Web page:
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Livable Communities: A Show and Tell

Walkability, places to gather, outdoor spaces: These features and more make a city, town or neighborhood a livable place for being 50-plus — or any age

Livable Places, For All Ages

The specifics vary, but the common features of a livable commmunity usually involve a place that’s safe, has usable outdoor spaces, provides opportunities for work and play and includes needed services and effective ways to get around, no matter a person's age or life stage. 

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A Town Center

The original downtown in Suwanee, Ga., was historic, but it was small and off the beaten path. The city's still new, built-from-scratch town center is now a gathering place for people of all ages. In addition to shops and eateries there's an amphitheater and a splash fountain for kids.

Photo courtesy city of Suwanee, Ga.

Sidewalks and Streetlights

Sidewalks can be destinations, such as in Charlottesville, Va., where the wide sidewalks on E. Main Street provide room enough for outdoor dining as well as passersby. Street-level light fixtures illuminate the area after dark, and trees and umbrellas supply shade on sunny days.

Photo by David Goodman

People Power

A street with no cars! Such pedestrian-only byways are rare. So rare that in many communities the only safe place to go for a walk is inside a shopping mall. This outdoor mall on Church Street in downtown Burlington, Vt., is a “totally hopping place, even in cold weather,” says a resident.

Photo by Max Truman

Follow the Red Brick Road

Brick crosswalks at the busy intersection of Elm and East Broad streets in downtown Westfield, N.J., provide clear indicators of where drivers should stop and pedestrians should (ideally) walk to more safely cross the road.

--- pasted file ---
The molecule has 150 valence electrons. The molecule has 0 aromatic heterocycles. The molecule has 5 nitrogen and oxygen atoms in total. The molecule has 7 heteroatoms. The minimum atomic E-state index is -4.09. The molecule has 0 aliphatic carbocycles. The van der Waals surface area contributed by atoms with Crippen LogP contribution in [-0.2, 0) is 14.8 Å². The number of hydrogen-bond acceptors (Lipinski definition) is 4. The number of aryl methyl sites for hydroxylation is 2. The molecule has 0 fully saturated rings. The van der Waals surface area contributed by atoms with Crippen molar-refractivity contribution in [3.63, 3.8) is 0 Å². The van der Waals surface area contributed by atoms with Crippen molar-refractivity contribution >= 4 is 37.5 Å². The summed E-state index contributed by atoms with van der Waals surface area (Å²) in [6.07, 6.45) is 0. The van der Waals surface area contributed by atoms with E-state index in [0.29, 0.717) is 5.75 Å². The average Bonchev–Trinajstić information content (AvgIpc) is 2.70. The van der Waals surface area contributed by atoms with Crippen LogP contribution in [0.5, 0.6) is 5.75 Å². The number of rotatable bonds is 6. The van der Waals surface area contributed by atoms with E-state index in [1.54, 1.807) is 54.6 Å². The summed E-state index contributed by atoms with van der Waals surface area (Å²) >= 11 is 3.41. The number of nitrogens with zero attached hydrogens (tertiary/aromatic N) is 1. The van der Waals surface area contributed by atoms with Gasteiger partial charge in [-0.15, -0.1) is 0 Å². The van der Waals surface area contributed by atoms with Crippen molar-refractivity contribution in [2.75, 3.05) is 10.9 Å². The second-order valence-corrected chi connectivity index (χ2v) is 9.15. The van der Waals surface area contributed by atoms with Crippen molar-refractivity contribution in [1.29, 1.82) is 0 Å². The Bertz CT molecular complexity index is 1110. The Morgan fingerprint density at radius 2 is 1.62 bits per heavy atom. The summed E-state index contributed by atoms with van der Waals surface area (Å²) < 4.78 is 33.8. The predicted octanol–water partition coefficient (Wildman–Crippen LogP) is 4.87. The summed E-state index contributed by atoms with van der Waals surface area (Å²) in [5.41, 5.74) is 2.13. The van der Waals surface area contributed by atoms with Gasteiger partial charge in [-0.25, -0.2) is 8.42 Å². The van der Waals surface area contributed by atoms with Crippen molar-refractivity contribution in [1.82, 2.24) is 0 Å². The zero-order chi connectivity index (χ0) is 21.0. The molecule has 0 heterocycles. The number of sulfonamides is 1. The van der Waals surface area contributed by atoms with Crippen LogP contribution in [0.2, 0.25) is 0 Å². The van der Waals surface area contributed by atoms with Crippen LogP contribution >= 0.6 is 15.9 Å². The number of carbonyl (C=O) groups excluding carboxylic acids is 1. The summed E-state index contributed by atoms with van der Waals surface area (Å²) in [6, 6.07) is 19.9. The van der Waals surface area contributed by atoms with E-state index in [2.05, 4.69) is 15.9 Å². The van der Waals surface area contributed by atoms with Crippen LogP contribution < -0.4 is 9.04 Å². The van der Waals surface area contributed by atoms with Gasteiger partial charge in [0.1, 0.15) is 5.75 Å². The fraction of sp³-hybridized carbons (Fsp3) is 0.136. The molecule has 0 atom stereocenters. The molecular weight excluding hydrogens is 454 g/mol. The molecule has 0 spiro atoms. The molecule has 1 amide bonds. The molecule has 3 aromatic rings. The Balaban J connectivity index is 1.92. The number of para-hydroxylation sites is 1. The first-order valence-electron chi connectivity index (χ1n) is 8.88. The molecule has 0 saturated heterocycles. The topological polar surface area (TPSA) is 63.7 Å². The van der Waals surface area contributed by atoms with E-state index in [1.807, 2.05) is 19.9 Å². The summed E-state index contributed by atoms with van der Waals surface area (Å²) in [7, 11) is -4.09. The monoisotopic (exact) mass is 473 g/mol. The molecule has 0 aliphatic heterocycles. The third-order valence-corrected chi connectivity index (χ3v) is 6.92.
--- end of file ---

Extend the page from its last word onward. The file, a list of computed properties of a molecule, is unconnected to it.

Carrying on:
Photo by Melissa Stanton

Safe Passage

Getting from a bus stop on Manchaca Road in South Austin, Texas, to the senior center across the way required fast footwork and nerves of steel. (Check out the video link below left.) AARP members lobbied for a crosswalk and pedestrian-controlled traffic signal — and won!

Photo by AARP Texas

No Bumps in the Road

As part of a renovation project in Houston, a rocky path received a facelift. Now, the Navigation Boulevard walkway can be used by people in wheelchairs, adults pushing strollers and everyone for whom loose gravel and broken cement are an accident waiting to happen.

Photo by AARP Texas

A Community Living Room

Manhattan's Stuyvesant Town apartments date to the 1940s, but it's only been a few years since the ground floors of several buildings were converted into community spaces, including a café, a children’s center and (left) a study where residents can go to quietly read or work.

Photo by Melissa Stanton

Paths and Picnic Tables

A decade ago, Suwanee, Ga., had less than 25 acres of parks and trails. The city's strategic plan to increase and preserve its green spaces has resulted in more than 325 acres of parkland, paths, picnic areas, playgrounds and (see the next slide) gardens.

Photo courtesy city of Suwanee, Ga.

Growing Together

The Harvest Farm Community Garden — the largest organic garden in Georgia — is owned and operated by the city of Suwanee. Raised planting beds in three sizes are available for annual rentals by residents and (if any of the 76 garden plots remain) non-residents too.

Photo courtesy city of Suwanee, Ga.

Fitness and Fresh Air

Just steps from the public library, the Community Wellness Park in the Canadian city of Sidney, is an outdoor exercise space for seniors, people with disabilities and the community as a whole. Offerings include cardio steppers, a mobility rehabilitator and Tai Chi wheels.

Photo courtesy city of Sidney, British Columbia

Ways to Get Around

While many of older adults will continue to drive as they age, some will choose other modes of travel. Safe, reliable, public transportation options (such as these buses in Burlington, Vt.) are helpful to residents of all ages.

Photo by Max Truman

Places to Sit and Wait

Traveling by bus, train, foot or bicycle are useful ways to be out and about. When the weather turns bad, or tired feet need a break, outdoor shelters (such as this one along the Vermont side of Lake Champlain) provide welcome and needed refuge.

Photo by Max Truman

Your Livable Community

Think about the places you frequent. Do the locations have appealing, livable features? Perhaps you’ve been involved in efforts to make the community you live or work in more livable. Show and tell us by emailing or Tweeting an image to @AARPLivable.

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Published March 2014

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